Civic Democrats unite behind Klaus, but split on PM Topolanek’s role in coalition
The governing Civic Democrats held their national congress in Prague on Saturday. The conference, which is normally viewed as a forum for debate, served more this year as a reflection upon the party’s last few months in government. Prime Minister Mirek Topolanek called for more party unity, but praised the Civic Democrats for unanimously backing current president Vaclav Klaus in his bid to win another term. Mr Topolanek set out to display his strong leadership at the conference, but there could be a few cracks showing:
The prime minister made much of the fact that all of the Civic Democrats’ deputies and senators had pledged their support for current president Vaclav Klaus in next year’s presidential elections. But could this display of party unity, which Mr Topolanek drew so much attention to, actually spell trouble for the leader of the Civic Democrats? Political analyst Jiri Pehe thinks so:
Pressure is mounting on Mr Topolanek to exert his influence on the Civic Democrats’ coalition partners – that is the Christian Democrats and the Greens - to back Mr Klaus for the presidency as well. But Mr Topolanek seems reticent to do so:
“Mr Topolanek knows that it is really counterproductive to pressurize the Greens and Mr Bursik, simply because Mr Klaus is not the kind of politician that the Greens could ever vote for. Mr Klaus frequently describes the Greens as eco-terrorists and is a proponent of politics which are very alien to the Green Party, and in my opinion, it is very clear that the Green Party, and maybe even the Christian Democrats, will not vote for Mr Klaus.”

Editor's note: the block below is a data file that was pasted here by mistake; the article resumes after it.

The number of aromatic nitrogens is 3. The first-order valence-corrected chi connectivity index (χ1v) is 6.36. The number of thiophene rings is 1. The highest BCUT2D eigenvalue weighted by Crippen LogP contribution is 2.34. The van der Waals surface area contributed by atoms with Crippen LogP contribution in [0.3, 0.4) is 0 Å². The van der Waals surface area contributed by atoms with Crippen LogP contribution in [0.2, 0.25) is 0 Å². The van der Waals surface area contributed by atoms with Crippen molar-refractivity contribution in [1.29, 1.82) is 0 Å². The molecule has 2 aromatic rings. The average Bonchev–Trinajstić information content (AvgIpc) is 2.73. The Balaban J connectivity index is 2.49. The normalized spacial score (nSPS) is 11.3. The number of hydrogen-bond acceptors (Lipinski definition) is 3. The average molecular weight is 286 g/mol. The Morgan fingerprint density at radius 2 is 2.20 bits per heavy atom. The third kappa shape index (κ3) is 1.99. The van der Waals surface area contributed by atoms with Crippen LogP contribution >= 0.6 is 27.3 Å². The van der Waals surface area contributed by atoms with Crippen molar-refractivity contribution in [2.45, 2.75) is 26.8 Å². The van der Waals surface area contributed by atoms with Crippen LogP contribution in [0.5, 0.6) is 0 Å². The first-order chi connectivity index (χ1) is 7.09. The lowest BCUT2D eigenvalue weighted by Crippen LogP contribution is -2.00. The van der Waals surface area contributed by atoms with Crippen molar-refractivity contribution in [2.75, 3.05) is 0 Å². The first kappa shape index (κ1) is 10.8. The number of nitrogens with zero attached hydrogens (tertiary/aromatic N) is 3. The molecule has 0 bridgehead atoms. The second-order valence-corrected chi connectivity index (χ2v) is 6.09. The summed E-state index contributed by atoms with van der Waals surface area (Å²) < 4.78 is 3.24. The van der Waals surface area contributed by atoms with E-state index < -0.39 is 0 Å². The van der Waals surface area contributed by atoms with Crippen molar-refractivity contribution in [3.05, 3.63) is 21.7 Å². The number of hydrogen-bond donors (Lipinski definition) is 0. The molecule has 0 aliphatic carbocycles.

“I think that Mr Bem basically is now prepared to take over the Civic Democratic Party, and his appeals to Mr Topolanek to get Mr Klaus re-elected are just part of his strategy. I think that he is preparing the ground for himself, just in case Mr Klaus does not get re-elected. In this case, then Mr Bem together with Mr Klaus and his followers in the Civic Democratic Party, Mr Bem would launch an attack on Mr Topolanek.”
At the congress itself, Mr Bem used his speech to focus on party unity and better communication with the media. But with the Prague mayor having suggested that Mr Topolanek’s cabinet could fall if Mr Klaus is not re-elected, there could be a storm brewing.